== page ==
“As a physical threat, it’s bad; game over,” Sawyer said. “It’s easy to do and you get complete code execution on the device, even if it’s encrypted or locked down. It’s exactly what a forensics company or law enforcement officials would love to have.”

The backdoor was found in a bootloader built by Foxconn, Sawyer said. Foxconn builds phones and some low level software for firmware. Two vendors’ devices have been impacted so far—InFocus’ M810 and Nextbit’s Robin phones—but Sawyer cautioned that there are likely more.

Submission + - New Linksys WRT3200ACM Open Source Wi-Fi Router Is Optimization Ready (

Orome1 writes: Linksys announced the next generation of its one and only WRT router – the WRT3200ACM, which is open source ready for complete flexibility and customization of networking functions or for optimizing the router for specific use cases such as gaming, security, advanced users/IT administrators or for commercial applications. Linksys, Marvell and the OpenWrt project have been collaborating to provide full open source support for the WRT3200ACM in OpenWrt’s stable and development branches.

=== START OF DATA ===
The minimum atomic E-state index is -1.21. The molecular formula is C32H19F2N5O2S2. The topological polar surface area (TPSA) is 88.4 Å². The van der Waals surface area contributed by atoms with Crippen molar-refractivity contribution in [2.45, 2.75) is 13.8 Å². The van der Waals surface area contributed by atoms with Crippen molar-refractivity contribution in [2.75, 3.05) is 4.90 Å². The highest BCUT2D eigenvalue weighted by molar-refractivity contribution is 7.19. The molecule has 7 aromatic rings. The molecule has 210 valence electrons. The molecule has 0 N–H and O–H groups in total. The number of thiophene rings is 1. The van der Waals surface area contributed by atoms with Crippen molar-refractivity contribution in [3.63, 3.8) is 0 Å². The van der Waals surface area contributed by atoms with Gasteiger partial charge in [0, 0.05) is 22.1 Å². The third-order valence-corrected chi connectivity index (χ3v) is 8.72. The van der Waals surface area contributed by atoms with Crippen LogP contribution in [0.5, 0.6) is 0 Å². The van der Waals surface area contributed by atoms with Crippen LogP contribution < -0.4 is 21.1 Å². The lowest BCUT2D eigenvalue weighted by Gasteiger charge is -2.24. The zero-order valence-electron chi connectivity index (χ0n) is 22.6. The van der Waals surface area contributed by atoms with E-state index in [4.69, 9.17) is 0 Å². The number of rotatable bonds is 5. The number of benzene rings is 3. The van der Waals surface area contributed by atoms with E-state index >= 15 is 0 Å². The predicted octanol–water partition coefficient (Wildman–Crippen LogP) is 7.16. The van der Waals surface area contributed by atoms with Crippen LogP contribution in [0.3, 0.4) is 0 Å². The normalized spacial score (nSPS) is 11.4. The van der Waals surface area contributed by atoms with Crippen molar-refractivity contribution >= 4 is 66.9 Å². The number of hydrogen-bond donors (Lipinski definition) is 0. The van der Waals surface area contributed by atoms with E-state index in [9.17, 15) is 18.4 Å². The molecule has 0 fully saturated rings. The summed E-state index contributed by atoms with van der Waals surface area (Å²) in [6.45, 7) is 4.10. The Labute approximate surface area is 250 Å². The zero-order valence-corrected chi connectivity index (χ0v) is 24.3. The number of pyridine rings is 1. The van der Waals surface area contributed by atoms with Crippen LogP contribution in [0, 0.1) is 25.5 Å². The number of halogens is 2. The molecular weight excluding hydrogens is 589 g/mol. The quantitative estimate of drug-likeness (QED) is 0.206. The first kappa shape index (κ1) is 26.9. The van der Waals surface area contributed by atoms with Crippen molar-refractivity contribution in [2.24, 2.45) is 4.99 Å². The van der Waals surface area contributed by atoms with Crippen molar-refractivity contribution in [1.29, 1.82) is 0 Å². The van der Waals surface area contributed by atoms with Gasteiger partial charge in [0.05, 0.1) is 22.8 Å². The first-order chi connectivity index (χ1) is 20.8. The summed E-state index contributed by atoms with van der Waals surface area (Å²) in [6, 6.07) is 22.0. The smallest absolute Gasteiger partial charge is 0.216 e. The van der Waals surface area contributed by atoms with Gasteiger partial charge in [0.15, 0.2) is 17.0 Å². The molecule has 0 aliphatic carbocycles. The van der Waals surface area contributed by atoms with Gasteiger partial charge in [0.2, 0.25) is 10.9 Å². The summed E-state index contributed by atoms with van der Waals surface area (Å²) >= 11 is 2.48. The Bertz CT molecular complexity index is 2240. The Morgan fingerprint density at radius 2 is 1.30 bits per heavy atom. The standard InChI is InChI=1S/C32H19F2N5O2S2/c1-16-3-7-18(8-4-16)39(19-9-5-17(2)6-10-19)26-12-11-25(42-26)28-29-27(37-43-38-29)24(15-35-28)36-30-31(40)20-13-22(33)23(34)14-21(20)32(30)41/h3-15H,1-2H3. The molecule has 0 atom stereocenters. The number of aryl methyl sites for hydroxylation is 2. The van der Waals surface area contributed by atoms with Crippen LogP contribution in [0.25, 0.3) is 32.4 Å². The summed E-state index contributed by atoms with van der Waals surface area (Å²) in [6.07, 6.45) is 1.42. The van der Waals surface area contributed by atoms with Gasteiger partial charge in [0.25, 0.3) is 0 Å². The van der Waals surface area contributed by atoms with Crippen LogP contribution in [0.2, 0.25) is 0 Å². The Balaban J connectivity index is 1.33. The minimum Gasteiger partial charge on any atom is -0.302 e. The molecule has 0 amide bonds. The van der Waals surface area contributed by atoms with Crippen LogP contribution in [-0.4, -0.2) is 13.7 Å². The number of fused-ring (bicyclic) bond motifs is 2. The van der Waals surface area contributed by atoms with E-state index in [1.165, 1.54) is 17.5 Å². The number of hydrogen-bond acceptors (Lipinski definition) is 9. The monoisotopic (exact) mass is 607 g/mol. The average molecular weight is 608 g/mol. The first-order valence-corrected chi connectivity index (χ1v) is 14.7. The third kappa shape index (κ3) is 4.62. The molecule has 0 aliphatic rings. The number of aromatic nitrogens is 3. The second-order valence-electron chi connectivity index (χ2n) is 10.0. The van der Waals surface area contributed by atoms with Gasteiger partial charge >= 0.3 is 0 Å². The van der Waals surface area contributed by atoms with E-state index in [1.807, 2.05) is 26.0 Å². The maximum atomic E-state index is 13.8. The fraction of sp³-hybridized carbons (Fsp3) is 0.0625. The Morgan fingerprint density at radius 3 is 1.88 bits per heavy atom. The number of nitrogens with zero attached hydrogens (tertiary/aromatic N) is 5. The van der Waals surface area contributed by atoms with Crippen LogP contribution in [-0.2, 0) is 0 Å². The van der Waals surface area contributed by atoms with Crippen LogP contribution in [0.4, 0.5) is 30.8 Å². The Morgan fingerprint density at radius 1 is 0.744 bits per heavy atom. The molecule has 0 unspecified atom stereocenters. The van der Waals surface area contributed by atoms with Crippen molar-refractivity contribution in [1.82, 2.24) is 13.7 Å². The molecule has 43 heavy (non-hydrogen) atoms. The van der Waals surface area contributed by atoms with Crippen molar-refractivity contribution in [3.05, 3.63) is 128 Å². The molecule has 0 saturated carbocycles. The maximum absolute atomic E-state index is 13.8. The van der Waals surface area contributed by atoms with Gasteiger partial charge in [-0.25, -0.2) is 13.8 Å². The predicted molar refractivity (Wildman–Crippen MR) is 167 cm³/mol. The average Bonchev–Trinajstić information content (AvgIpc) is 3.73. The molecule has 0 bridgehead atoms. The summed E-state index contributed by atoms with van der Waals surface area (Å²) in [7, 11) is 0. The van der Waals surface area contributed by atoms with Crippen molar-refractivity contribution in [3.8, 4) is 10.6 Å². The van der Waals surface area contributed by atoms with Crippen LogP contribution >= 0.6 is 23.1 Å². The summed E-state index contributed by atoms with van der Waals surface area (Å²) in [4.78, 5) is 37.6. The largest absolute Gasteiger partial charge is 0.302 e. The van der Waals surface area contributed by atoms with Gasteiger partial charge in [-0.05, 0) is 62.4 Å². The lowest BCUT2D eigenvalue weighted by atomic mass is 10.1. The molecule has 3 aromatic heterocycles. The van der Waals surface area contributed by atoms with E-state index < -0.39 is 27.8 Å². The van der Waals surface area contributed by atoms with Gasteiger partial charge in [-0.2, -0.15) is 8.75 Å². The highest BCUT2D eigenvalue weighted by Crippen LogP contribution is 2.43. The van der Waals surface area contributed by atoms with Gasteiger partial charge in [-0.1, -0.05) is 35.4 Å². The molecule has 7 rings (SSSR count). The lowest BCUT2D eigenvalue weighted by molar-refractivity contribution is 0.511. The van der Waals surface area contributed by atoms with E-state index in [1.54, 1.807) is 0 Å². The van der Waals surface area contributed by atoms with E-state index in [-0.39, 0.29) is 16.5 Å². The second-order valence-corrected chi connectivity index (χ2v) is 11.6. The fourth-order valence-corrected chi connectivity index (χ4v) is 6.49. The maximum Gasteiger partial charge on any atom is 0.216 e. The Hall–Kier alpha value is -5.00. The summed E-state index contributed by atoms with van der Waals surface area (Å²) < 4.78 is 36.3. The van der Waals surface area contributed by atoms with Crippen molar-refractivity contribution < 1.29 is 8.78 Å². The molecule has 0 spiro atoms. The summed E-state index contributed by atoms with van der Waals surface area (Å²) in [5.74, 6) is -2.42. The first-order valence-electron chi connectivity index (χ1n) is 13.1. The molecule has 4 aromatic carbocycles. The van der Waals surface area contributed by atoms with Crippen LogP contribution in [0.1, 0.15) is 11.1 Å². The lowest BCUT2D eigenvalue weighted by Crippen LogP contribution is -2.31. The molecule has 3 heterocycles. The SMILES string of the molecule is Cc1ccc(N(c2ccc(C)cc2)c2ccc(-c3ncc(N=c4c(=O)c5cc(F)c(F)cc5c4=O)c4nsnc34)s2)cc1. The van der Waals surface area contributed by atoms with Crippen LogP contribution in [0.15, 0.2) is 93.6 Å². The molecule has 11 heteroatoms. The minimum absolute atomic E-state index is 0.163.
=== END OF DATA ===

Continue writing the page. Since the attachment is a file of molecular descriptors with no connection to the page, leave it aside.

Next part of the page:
Submission + - Hackers successfully cyber-attacked Vietnam's two largest airports and airline (

An anonymous reader writes: The attacks — attributed to a Chinese hacking group known as 1937CN — ultimately failed to cause any significant security issues or air traffic control problems, Vice Minister of Transport Nguyen Nhat told local media.
Nonetheless, the individuals briefly hijacked flight information screens and sound systems inside Noi Bai and Tan Son Nhat airports in Hanoi and Ho Chi Minh City, respectively.
“All internet systems have been switched off so we had to do everything by hand,” an airline attendant at Tan Son Nhat told Vietnam’s Tuou Tre News.
At a third hub, Da Nang International, computer systems experienced repeated glitches, according to the news site. Instead of departure and arrival details, the airports’ flight screens and speakers broadcast what local media described as anti-Vietnamese and Philippines slogans, in turn prompting authorities to shut down both systems.